The other day, I wrote an article extolling the virtues of e-readers. As cool as devices like the Nook and Kindle are, however, I don’t think books — the physical objects made of sheets of paper bound together with a bit of glue and sometimes string and cloth and cardboard — are going anywhere any time soon, much to the relief of die-hard fans of “holding a book in my hand.” With all of the nifty technological things that e-readers can do, why would non-luddites still want to purchase and own and read from the remains of a bunch of dead trees? I can think of at least three good reasons.
1. Batteries must be recharged, electronics sometimes malfunction, and airplanes have to take off and land
You don’t need to be near an outlet to read a book, and there’s no on/off switch, so it doesn’t matter if the “fasten seatbelts” sign is lit. Also, the format will never change, so you don’t need to worry about whether or not you have the correct software or device — just open the cover and start reading.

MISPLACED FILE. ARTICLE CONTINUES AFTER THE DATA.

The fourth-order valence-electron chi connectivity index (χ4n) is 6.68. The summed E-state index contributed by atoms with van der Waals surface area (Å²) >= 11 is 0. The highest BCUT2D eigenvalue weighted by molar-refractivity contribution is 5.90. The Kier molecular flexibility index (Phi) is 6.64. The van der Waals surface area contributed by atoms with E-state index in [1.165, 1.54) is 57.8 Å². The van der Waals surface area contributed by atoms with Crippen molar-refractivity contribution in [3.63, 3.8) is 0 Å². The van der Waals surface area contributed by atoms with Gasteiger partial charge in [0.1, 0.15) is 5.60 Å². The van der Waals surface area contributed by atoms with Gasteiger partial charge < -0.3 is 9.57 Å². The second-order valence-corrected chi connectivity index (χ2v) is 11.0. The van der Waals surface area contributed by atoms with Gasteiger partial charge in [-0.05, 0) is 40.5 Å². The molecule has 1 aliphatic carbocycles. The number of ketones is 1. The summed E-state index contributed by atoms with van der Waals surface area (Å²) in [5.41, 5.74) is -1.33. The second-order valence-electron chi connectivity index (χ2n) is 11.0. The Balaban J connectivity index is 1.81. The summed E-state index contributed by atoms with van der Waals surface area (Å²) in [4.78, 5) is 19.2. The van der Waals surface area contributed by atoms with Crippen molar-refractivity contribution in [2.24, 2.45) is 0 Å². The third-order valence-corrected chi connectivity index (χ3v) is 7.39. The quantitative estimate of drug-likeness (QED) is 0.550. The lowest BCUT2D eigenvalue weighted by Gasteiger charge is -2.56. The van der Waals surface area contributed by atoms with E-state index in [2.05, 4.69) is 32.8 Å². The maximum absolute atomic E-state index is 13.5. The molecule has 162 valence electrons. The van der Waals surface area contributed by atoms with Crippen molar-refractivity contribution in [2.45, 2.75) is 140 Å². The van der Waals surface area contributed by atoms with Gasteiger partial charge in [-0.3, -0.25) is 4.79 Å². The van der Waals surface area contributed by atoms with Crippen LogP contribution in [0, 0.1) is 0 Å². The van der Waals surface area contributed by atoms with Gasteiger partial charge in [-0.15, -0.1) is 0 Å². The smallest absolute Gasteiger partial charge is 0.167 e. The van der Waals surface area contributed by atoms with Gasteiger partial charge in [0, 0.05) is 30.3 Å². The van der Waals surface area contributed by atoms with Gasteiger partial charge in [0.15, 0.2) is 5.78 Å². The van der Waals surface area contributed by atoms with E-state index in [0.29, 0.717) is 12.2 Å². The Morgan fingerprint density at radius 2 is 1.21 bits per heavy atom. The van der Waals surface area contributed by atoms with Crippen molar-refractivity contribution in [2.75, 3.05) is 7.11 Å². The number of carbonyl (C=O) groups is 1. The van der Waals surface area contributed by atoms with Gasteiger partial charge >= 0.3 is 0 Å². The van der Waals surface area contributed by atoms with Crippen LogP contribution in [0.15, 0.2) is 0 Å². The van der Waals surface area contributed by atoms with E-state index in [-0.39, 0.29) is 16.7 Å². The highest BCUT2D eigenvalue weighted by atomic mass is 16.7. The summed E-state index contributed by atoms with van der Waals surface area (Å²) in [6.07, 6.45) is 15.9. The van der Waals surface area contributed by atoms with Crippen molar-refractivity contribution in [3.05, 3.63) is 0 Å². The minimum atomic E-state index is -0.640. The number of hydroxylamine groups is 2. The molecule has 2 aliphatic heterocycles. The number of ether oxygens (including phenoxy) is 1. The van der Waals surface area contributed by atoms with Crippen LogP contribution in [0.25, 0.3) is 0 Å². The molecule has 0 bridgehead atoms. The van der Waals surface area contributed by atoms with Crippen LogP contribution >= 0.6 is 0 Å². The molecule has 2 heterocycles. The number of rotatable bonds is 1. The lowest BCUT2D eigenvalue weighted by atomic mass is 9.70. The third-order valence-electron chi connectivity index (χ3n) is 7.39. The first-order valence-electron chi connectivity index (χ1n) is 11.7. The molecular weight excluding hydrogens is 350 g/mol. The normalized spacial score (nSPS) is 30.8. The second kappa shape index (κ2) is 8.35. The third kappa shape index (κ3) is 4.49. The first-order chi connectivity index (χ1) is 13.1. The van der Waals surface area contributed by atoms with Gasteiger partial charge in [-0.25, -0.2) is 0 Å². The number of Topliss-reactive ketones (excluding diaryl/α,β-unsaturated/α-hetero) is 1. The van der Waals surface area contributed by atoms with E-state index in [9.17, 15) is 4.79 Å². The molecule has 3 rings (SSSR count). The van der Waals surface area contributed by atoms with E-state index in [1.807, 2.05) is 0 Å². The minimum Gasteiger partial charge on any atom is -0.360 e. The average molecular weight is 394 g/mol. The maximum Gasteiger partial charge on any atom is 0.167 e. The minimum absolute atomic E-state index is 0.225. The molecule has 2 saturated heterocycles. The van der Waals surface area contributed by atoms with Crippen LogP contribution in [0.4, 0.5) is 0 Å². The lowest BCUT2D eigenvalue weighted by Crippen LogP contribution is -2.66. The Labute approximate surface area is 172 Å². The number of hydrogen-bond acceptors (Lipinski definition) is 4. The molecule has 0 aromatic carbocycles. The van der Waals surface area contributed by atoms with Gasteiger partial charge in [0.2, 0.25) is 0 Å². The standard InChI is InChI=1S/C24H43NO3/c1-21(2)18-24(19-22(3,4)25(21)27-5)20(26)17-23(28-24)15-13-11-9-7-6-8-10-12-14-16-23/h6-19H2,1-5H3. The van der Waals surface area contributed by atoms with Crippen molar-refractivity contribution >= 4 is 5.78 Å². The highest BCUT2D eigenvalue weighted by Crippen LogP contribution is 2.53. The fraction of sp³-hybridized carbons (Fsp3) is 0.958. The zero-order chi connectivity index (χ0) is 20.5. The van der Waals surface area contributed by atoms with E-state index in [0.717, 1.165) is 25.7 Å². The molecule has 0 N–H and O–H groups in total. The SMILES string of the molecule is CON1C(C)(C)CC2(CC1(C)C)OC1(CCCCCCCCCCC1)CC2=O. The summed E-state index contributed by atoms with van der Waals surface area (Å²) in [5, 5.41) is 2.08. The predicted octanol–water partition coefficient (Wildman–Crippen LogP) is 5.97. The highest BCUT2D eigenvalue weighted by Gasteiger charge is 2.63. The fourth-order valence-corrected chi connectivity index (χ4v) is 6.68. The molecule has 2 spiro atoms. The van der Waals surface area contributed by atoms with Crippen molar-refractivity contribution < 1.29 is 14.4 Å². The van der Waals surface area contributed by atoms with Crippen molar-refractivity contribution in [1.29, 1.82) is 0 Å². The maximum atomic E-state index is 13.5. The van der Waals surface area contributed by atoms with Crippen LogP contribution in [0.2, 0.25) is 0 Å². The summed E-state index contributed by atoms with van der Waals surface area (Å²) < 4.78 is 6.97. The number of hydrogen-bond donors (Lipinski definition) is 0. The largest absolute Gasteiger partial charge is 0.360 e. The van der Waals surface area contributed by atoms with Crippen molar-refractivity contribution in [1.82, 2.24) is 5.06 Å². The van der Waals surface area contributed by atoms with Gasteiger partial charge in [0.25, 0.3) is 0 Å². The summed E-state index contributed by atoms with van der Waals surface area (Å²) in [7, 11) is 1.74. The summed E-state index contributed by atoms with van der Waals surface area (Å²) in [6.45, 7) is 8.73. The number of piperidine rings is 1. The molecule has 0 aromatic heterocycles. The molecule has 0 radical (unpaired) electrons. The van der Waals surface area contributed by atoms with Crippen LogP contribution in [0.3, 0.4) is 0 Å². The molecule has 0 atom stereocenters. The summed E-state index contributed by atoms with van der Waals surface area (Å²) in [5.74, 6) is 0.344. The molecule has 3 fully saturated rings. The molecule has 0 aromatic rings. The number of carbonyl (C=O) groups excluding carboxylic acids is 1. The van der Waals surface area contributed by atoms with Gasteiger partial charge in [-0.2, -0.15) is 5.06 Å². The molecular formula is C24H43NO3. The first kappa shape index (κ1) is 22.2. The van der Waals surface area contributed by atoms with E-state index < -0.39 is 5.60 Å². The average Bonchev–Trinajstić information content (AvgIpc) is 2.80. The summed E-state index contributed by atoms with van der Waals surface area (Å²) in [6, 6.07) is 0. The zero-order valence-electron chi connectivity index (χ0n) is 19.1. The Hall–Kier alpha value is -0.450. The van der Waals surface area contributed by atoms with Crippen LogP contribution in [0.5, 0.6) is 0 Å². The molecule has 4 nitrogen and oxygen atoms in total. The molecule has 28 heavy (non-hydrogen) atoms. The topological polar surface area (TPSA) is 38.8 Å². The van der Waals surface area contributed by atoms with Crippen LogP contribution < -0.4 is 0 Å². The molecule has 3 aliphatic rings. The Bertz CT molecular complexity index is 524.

2. Many people cannot afford e-readers
Paperbacks are much less expensive, and even with hardbacks there’s not nearly as much of an investment if the book is lost, chewed up by one’s dog, or ripped to shreds by one’s toddler. And even though some people can’t even afford paperbacks, everyone can afford a library card.
3. Some books are just better in non-electronic form
Like the classics you loved as a kid and want to keep on your shelf to re-read and loan to your friends and give to your children when they’re old enough — your e-reader won’t last that long. And, as nifty as children’s books for the newer devices are, with animations and the ability to have the device read the book to you, there’s still nothing like sitting down with a little kid (or in front of a class full of them) and looking together at all of the big pages filled with gorgeous illustrations that make up a favorite picture book.
I love books made of electrons that I look at on my e-reader, and I love books made of dead trees that I hold in my hand and whose pages I lift up and move. I just love books, no matter what the format, and you won’t find me firmly in one camp or the other because both types have their merits and their shortcomings. I don’t think either medium is likely to go anywhere any time soon, so just pick your favorite and READ SOMETHING!